Your sprint began with a big challenge, an excellent team—and not much else. By Friday, you’ve created promising solutions, chosen the best, and built a realistic prototype. That alone would make for an impressively productive week. But you’ll take it one step further as you interview customers and learn by watching them react to your prototype. This test makes the entire sprint worthwhile: At the end of the day, you’ll know how far you have to go, and you’ll know just what to do next.

When to Use Design Thinking

When To Use Design Thinking?

Emil Mitry Design Thinker
Design thinking breaks down and describes the systematic process that designers use so everyone can tackle any problem by following it. Bear in mind, everyone designs solutions to their problems on a daily basis — yes your CEO does design solutions.

There are two major advantages to design thinking.

  • Its obsessive focus on establishing an empathetic connection with the target group — getting to know your audience.
  • Its iterative mindset — test solutions, gather evidence and iterate.
If an organization does not base their design processes on these two principles, then they’re probably either blind to the needs of the market or fail to include all the factors that influence the success of the solution. Running workshops for teams that are especially involved in the production is of the utmost importancec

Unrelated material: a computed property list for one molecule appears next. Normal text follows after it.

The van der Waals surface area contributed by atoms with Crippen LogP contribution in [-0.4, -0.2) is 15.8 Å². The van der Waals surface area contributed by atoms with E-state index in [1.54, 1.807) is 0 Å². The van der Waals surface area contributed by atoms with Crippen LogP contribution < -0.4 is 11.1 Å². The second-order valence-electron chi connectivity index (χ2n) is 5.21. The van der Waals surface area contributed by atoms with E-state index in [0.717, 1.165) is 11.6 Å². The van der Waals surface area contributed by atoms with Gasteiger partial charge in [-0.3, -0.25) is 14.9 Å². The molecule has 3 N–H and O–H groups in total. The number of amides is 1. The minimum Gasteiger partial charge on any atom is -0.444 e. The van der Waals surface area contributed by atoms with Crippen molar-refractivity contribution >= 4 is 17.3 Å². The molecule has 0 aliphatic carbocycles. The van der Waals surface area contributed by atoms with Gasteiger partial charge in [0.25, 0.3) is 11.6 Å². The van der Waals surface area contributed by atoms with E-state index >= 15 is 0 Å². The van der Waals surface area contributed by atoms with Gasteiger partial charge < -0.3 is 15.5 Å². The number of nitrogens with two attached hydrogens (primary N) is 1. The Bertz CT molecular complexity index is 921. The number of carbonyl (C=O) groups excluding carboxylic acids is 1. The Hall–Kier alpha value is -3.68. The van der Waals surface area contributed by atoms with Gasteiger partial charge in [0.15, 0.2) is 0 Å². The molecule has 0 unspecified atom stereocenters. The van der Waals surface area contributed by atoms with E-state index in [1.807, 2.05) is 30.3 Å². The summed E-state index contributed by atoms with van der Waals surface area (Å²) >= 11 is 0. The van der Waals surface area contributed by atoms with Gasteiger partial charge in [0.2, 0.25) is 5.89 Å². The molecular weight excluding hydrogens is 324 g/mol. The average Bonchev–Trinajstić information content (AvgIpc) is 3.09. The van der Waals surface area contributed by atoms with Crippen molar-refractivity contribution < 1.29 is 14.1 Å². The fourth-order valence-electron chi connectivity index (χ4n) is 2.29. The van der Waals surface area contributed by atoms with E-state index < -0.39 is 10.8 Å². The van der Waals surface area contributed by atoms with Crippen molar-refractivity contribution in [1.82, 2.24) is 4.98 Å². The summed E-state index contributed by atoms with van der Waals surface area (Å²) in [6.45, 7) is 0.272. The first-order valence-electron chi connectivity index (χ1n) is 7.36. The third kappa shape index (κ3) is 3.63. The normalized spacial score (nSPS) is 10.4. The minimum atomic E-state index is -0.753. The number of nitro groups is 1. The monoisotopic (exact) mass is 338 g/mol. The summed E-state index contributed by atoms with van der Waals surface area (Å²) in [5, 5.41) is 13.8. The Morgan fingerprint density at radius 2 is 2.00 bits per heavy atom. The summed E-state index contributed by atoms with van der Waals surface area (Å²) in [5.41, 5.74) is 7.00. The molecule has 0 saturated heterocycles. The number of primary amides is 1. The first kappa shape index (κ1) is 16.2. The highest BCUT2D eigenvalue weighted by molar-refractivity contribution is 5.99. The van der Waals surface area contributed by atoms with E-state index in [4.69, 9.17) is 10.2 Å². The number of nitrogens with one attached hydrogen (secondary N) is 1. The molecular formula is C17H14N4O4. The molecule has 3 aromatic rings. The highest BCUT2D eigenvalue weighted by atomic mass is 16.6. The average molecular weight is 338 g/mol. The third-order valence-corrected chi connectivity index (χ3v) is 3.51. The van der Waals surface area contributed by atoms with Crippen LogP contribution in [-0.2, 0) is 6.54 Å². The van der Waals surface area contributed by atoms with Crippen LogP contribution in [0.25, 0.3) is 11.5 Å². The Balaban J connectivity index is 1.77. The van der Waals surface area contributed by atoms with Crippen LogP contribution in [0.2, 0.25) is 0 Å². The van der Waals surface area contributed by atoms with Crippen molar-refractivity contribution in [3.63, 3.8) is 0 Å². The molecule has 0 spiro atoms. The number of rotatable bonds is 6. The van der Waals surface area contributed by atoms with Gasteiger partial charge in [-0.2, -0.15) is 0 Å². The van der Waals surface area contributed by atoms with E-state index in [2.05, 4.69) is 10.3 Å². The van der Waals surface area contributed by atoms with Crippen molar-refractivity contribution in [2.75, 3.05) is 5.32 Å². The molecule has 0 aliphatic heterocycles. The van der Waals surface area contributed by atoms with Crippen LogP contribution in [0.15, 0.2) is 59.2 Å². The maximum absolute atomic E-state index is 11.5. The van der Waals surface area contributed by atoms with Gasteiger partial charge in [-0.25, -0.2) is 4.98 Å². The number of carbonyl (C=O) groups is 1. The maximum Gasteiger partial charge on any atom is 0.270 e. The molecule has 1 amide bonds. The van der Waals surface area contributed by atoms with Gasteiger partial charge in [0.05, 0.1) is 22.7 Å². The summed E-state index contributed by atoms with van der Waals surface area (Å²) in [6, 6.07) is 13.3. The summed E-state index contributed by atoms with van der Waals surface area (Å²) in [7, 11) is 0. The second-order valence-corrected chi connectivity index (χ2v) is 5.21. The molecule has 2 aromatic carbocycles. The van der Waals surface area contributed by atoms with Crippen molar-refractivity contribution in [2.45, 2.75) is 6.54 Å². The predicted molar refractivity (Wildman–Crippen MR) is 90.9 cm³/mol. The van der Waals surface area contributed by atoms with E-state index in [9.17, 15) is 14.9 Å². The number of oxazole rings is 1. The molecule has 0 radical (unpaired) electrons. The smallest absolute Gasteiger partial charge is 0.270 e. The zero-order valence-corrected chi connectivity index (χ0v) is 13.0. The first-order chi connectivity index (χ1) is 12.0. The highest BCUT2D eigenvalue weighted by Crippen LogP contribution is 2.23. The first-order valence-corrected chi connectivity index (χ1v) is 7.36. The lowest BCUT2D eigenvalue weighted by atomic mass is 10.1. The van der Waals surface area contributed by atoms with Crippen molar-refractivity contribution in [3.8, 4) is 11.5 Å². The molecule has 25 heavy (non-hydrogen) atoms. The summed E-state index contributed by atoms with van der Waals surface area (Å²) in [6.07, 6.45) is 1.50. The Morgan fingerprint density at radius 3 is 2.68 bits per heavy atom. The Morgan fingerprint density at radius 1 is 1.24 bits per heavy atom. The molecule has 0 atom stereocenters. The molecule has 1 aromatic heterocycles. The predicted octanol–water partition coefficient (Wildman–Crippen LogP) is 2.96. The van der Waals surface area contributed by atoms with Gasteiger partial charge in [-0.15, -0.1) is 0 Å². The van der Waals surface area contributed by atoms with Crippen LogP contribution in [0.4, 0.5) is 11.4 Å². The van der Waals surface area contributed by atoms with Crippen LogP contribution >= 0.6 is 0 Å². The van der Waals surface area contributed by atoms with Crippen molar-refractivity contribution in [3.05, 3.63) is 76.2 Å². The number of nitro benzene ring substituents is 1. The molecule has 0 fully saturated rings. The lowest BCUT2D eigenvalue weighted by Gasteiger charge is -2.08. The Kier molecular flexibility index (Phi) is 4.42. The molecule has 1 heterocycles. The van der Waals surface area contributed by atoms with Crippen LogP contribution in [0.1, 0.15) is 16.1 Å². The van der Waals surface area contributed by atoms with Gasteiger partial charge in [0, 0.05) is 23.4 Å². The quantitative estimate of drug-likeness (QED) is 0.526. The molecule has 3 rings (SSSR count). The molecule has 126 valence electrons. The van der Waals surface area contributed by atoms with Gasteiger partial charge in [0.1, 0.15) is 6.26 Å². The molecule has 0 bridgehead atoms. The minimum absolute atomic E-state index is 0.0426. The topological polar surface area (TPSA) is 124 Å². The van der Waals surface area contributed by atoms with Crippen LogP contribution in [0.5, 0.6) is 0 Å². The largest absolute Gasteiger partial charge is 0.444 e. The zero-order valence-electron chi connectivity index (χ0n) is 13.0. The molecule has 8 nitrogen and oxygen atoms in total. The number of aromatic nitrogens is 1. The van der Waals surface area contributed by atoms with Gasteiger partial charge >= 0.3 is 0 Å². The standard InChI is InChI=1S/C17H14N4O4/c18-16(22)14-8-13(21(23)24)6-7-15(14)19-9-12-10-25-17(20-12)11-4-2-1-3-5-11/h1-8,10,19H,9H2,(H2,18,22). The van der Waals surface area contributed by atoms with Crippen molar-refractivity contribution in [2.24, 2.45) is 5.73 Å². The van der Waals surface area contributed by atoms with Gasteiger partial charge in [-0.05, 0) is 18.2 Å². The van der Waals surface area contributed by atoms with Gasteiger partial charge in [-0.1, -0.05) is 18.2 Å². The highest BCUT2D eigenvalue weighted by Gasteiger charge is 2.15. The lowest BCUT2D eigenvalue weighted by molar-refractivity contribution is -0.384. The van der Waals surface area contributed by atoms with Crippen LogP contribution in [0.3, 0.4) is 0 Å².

What Is Design Sprint?

Emil Mitry Design Thinker
Design sprint is derived from design thinking and offers a prescribed way to leverage the design thinking mindset. Design sprint is a systematic five-day framework to help you with your problem definition, idea generation, rigorous prioritization, and user tests.
  • It uses strict timing for each step, prohibits lengthy discussion and favours individual inputs as much as group work Goodbye pointless brainstorming sessions!
  • War Room

    For User story diagrams, research notes, printouts of the existing UI, sketches of possible solutions, a detailed storyboard, and sometimes more. To accommodate all that stuff, you need a lot of space. That means whiteboards, windows, and empty walls where you can stick stuff.


    You can use it for any of the organization’s challenges, ranging from product-specific topics to the overall business strategy.